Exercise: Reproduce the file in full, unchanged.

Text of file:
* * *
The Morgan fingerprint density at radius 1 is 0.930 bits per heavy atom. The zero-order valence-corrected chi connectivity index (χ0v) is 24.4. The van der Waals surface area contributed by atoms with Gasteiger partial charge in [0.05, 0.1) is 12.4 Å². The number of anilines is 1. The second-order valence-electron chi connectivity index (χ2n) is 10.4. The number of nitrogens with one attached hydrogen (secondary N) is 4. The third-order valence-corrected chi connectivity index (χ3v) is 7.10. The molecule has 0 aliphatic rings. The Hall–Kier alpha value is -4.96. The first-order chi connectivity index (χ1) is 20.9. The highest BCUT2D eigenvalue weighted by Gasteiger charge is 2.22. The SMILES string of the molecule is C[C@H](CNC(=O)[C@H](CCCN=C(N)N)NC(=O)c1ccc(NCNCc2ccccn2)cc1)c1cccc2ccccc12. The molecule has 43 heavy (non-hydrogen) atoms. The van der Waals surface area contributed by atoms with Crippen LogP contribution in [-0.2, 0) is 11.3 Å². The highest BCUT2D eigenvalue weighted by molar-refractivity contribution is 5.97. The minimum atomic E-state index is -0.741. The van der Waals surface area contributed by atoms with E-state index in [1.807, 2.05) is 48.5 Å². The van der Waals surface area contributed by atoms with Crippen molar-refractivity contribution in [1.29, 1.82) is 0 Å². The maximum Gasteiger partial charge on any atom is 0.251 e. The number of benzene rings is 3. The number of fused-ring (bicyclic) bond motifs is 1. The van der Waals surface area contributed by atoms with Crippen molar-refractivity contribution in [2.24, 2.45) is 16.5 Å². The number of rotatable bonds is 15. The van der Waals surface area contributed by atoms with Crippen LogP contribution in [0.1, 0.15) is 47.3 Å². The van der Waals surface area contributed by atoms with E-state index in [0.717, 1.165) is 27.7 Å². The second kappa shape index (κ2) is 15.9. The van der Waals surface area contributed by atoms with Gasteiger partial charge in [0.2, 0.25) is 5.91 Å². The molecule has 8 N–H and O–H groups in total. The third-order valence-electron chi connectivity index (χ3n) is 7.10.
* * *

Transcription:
The Morgan fingerprint density at radius 1 is 0.930 bits per heavy atom. The zero-order valence-corrected chi connectivity index (χ0v) is 24.4. The van der Waals surface area contributed by atoms with Gasteiger partial charge in [0.05, 0.1) is 12.4 Å². The number of anilines is 1. The second-order valence-electron chi connectivity index (χ2n) is 10.4. The number of nitrogens with one attached hydrogen (secondary N) is 4. The third-order valence-corrected chi connectivity index (χ3v) is 7.10. The molecule has 0 aliphatic rings. The Hall–Kier alpha value is -4.96. The first-order chi connectivity index (χ1) is 20.9. The highest BCUT2D eigenvalue weighted by Gasteiger charge is 2.22. The SMILES string of the molecule is C[C@H](CNC(=O)[C@H](CCCN=C(N)N)NC(=O)c1ccc(NCNCc2ccccn2)cc1)c1cccc2ccccc12. The molecule has 43 heavy (non-hydrogen) atoms. The van der Waals surface area contributed by atoms with Crippen LogP contribution in [-0.2, 0) is 11.3 Å². The highest BCUT2D eigenvalue weighted by molar-refractivity contribution is 5.97. The minimum atomic E-state index is -0.741. The van der Waals surface area contributed by atoms with E-state index in [1.807, 2.05) is 48.5 Å². The van der Waals surface area contributed by atoms with Crippen molar-refractivity contribution in [1.29, 1.82) is 0 Å². The maximum Gasteiger partial charge on any atom is 0.251 e. The number of benzene rings is 3. The number of fused-ring (bicyclic) bond motifs is 1. The van der Waals surface area contributed by atoms with Crippen molar-refractivity contribution in [2.24, 2.45) is 16.5 Å². The number of rotatable bonds is 15. The van der Waals surface area contributed by atoms with Crippen LogP contribution in [0.1, 0.15) is 47.3 Å². The van der Waals surface area contributed by atoms with E-state index in [0.717, 1.165) is 27.7 Å². The second kappa shape index (κ2) is 15.9. The van der Waals surface area contributed by atoms with Gasteiger partial charge in [0.2, 0.25) is 5.91 Å². The molecule has 8 N–H and O–H groups in total. The third-order valence-electron chi connectivity index (χ3n) is 7.10.